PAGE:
- Ngoc Huynh
If you’ve used languages like C or Fortran, you’ll be familiar with static typing, which lets you declare types for variables to ensure, for example, A is always an integer and C is always a string. While TypeScript’s type safety isn’t as comprehensive as, say, Fortran’s, the ability to define number, string, and Boolean types can significantly help with debugging code. There’s also the option of letting TypeScript infer types, reducing the risk of errors when, for example, you assign an object to a string without an appropriate conversion. If your code is adding two numbers together, TypeScript will assume the result is always a number.
Defining the types in a function call is key to creating the structure of an interface, helping make your code more object-oriented. You can specifically define function elements as interfaces, giving you the option of having more descriptive names in a function, while still notifying tools like IntelliSense of function requirements when checking a call.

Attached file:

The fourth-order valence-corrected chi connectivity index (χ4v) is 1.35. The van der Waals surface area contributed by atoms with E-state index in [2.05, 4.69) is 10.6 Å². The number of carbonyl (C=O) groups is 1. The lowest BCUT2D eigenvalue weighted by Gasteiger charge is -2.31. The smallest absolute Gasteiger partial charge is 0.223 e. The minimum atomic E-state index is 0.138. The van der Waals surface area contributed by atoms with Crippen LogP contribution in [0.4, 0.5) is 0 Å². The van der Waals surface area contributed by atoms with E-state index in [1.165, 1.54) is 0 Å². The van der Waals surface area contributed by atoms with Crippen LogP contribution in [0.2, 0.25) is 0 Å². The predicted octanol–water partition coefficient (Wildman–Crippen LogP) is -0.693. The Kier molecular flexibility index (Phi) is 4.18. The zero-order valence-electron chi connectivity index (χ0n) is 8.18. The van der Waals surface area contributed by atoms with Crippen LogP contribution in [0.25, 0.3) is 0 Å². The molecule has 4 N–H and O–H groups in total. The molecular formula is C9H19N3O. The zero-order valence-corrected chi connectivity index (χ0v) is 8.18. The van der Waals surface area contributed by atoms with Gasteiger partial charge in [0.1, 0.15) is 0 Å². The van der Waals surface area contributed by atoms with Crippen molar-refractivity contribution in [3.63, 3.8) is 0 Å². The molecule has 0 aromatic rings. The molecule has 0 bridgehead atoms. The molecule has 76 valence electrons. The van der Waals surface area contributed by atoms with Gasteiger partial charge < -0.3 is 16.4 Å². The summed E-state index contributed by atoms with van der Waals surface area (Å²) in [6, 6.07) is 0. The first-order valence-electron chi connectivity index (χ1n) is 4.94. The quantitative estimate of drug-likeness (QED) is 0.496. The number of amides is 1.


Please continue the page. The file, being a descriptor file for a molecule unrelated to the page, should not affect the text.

If you’re using Java or C#, then the TypeScript (and ECMAScript 6) implementation of classes will look very familiar. You’ll create classes with constructors that define the types used in a method, and that use the familiar this to handle internal objects. You can extend classes using inheritance, adding features and overriding methods. Perhaps most interesting, there’s also support for generics, which can be used for both functions and interface — and help you deliver reusable functions.
If you want to work with TypeScript, you’ll find support in current releases of Visual Studio and in the new Visual Studio Code cross-platform editing tool. There’s also an online code playground on the TypeScript site, where you can try out code ideas or work through online tutorials.
Source : http://www.infoworld.com/